Ptolemais in Cyrenaica
|Wydawnictwo:||Wydawnictwa Uniwersytetu Warszawskiego|
|Rozmiar pliku:||318,1 MB|
Non-invasive surveys carried out at Ptolemais are implementation of the concept adopted by Professor Tomasz Mikocki, who in the introduction to the published in 2006 Archaeological Tourist Guide wrote: ""Having been offered a wonderful opportunity to conduct research on one of the most important archaeological sites in the word we have decided to carry out mainly non-invasive works (rather than traditional excavations) in order not to degrade the integrity of the ruined Ptolemais"". With this in mind, Prof. Mikocki has set an ambitious program of non-invasive investigations being aware of the fact that the research carried out over a wide area require non-standard measures and prepare a new methodology for this type of work. His idea could be realized thanks to a grant program of the Polish National Center for Science, as an interdisciplinary project ""Noninvasive mapping of the ancient remains of the city of Ptolemais in Libyan Cyrenaica.""
The project, whose results are presented here as a successive volume of the Ptolemais in Cyrenaica series, is one of the largest such projects in the Mediterranean basin. More than 150 hectares of land was surveyed via non-invasive prospecting methods. On the basis of satellite images and aerial photography performed for the project, ortophotomaps were prepared for an area of 180 hectares. The maps were georeferenced and fed into the spatial information system for the site. Archival maps fed into the system were also georeferenced (including maps and topographical sketches made by nineteenth-century travellers), as was documentation produced in the course of twentiethcentury excavations by various expeditions researching the site. The resulting digital database allows for a more detailed documentation of archaeological remains visible on the surface.
The basic methods of field measurements were magnetic measurements performed with a proton precession magnetometer and a caesium vapour magnetometer, as well as gradiometric readings using transductors. The geophysical maps illustrating the measurements were developed to offer a uniform graphic representation of the data from different measuring devices. Filters and transformations used in commercial software for graphic presentation of geophysical measurement results were used in addition to algorithms developed specifically to allow for a filtering out of defects resulting from the varied topography. This proved particularly difficult in the case of Ptolemais – a site spread out on terraces over a large area and with mutable lay of the land, as well as varied geological composition, with rock straight under the surface in the south of the city and numerous layers of relics of ancient architecture in the central part.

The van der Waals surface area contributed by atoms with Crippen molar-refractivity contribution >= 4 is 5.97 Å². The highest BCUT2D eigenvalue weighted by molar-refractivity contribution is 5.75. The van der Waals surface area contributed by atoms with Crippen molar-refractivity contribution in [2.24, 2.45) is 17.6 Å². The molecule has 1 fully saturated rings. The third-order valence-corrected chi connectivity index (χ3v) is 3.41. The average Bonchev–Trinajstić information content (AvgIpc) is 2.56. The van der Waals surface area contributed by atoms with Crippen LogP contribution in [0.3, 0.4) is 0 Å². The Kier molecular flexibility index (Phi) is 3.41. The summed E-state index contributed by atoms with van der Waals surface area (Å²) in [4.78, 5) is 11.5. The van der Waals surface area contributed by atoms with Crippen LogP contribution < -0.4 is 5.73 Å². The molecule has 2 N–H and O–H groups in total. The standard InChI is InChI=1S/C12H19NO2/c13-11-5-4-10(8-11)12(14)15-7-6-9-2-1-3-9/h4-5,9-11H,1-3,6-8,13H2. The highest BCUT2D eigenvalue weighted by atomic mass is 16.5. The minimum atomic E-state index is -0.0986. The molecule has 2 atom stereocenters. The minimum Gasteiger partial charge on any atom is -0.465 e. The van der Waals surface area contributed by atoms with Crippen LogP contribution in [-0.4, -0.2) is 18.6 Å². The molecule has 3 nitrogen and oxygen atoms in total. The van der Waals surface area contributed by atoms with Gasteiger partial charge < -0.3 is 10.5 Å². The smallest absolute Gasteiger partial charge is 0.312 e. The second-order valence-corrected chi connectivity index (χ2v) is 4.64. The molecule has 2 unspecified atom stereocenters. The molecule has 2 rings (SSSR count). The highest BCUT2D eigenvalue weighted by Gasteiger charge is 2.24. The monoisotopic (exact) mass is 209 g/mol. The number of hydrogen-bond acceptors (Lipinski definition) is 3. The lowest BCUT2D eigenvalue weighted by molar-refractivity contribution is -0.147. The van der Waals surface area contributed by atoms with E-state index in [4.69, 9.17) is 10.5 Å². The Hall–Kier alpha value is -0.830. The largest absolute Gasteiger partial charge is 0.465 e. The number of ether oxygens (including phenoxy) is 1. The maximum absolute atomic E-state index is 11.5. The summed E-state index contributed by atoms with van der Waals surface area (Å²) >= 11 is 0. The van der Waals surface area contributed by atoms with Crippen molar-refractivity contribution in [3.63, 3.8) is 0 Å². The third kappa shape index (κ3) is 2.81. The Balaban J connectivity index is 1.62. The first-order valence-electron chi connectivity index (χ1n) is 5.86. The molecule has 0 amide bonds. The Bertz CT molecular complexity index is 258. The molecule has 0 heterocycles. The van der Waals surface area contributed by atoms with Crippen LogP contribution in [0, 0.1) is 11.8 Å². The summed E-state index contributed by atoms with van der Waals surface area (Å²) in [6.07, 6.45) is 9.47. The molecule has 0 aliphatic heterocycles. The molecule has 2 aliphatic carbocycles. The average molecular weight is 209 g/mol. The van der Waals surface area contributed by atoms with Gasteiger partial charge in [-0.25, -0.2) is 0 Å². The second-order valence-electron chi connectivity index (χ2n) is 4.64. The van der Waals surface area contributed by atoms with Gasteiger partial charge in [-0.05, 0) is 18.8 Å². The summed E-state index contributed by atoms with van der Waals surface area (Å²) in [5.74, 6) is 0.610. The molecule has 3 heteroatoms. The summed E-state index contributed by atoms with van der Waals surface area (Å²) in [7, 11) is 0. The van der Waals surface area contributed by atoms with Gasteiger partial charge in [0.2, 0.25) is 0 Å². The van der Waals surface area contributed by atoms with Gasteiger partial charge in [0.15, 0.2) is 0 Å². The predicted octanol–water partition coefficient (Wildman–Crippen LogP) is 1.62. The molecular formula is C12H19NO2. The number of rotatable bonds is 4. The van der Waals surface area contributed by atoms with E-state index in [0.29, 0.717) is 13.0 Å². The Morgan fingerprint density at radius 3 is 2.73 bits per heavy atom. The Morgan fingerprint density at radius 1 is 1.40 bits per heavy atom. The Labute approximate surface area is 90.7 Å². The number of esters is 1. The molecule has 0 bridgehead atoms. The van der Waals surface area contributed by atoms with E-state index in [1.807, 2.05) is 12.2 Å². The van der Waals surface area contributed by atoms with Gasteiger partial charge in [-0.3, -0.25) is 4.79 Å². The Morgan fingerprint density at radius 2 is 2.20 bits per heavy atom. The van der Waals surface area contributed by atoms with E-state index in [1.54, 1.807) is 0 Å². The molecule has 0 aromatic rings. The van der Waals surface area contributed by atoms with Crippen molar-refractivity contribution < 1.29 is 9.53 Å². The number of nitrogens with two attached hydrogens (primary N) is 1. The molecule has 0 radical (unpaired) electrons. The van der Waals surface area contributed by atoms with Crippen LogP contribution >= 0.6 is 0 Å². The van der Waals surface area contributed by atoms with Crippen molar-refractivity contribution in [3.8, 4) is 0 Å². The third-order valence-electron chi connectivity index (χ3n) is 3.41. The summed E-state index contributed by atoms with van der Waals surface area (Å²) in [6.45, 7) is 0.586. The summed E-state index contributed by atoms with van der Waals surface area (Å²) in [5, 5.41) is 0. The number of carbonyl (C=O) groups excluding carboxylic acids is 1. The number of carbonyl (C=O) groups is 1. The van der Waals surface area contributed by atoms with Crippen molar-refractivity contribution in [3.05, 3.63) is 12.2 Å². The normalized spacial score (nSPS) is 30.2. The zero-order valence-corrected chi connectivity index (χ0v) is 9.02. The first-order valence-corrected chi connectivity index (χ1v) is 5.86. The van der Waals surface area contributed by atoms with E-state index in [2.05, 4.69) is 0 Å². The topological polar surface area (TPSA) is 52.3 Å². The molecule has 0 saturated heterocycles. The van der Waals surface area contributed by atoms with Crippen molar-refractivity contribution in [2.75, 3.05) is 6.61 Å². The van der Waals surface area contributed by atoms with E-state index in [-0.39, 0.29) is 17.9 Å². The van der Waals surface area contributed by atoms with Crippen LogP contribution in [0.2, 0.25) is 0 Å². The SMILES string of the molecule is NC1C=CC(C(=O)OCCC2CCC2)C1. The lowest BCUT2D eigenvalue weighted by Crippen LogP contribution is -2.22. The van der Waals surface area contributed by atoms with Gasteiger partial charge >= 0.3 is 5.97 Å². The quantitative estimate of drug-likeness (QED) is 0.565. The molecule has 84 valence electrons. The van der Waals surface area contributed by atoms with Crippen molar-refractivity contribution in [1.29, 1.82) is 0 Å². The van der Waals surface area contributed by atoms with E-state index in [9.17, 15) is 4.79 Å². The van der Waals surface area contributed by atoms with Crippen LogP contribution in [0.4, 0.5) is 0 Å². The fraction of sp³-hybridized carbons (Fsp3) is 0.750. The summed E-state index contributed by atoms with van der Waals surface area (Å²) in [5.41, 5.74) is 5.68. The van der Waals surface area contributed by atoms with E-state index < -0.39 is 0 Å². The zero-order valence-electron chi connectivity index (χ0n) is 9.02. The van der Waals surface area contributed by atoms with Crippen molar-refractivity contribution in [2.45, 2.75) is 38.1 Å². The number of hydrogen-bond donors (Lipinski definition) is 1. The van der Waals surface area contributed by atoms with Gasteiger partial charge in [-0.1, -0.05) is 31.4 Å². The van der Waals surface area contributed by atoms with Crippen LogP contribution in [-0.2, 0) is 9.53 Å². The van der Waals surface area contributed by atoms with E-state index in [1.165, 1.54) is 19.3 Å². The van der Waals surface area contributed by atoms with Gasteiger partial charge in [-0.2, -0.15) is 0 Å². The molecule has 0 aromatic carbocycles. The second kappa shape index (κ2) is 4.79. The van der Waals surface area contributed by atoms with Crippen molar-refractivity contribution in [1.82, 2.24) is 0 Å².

An important methodological achievement was to develop the rules of integrating the data gained not just through geophysical measurements, but also photogrammetric documentation, aerial photography and satellite images, topographic measurements (including three-dimensional profiling of the surface areas surveyed). In addition to these, significant progress was also made in studying history of the city at different stages of its development, as well as the role of North Africa against the background of the other centres of ancient civilisation. This allowed for a verification of the existing hypotheses about the history of Ptolemais and setting new directions for future research on this important centre – one of the capital cities of the ancient world.